Adult male lynxes emit territorial (or mating) calls from elevated position on the way of their marking walks as well as at the house areas with mating spots. It is also important to mention that for adult males to be successful in the mating season in late February-March, they need to have several thickets with tunnel-structures in their house areas, where mother lynxes in heat may safely leave their kittens and where she may agree to mate in safety not faraway. Such thickets we define as potential mating spots.

In the warm season, adult male lynxes spend a lot of time with ambush hunting, only  switching from one place of stay to another one from time to time. As to hunting from ambuscades of adult male lynxes, it does not mean that adult males jump on prey from an ambuscade. Watching from an ambuscade, they mainly fix the position of a prey and then stalk the prey, if it is already on a short distance. However, for the moment there are three registrations of a successful direct hunting jump of an adult male lynx from an ambuscade.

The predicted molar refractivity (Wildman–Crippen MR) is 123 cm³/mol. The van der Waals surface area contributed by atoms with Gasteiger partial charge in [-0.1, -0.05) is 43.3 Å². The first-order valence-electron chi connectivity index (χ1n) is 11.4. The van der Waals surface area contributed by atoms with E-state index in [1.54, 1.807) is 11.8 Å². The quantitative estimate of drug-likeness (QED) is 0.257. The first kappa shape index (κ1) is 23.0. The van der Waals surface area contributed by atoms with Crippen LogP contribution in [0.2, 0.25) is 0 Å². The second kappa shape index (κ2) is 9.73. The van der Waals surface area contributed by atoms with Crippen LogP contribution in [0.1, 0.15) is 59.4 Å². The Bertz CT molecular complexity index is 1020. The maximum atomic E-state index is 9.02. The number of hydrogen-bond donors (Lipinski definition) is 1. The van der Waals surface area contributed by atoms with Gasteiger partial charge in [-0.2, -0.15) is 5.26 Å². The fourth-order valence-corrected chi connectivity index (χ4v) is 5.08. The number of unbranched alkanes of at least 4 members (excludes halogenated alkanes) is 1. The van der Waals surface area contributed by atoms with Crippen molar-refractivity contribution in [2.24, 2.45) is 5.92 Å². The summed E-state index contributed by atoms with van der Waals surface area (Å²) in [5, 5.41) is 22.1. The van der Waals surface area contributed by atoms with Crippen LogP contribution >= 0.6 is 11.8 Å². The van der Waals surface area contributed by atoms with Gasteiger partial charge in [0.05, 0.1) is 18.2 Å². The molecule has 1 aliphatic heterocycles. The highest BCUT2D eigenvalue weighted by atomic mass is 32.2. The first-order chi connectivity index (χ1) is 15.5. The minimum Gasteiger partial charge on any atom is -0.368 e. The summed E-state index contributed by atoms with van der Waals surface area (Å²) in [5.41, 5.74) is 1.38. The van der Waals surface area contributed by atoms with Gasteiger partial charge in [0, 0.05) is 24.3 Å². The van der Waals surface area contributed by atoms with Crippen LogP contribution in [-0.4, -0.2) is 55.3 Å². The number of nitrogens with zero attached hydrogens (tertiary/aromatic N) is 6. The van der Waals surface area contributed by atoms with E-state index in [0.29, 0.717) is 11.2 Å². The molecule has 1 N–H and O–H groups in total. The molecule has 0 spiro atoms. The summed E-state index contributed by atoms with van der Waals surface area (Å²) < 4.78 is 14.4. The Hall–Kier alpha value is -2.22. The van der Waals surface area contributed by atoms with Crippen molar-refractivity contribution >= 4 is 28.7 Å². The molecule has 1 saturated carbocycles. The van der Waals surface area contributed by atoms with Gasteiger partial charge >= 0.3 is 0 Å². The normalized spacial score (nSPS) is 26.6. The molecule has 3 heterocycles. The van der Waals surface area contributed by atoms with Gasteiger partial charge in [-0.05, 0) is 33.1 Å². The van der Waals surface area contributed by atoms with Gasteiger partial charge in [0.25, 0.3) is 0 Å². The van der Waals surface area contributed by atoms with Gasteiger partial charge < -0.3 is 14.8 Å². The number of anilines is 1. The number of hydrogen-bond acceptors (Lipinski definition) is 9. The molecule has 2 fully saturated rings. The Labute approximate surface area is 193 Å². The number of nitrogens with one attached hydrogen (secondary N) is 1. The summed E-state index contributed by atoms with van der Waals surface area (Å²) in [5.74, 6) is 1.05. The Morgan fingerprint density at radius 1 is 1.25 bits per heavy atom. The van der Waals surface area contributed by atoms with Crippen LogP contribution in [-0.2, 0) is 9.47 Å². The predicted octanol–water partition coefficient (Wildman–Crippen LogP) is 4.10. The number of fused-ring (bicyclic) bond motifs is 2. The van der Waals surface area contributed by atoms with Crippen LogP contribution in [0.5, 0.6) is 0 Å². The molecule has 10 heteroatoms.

Also, in the warm season adult male lynxes spend much efforts to protect homesites of families, which stay in his home range. For that they marks family homesite intensively by scent marking and territorial calls. Also, they help with foraging for such families and bring kills in the close proximity to a family.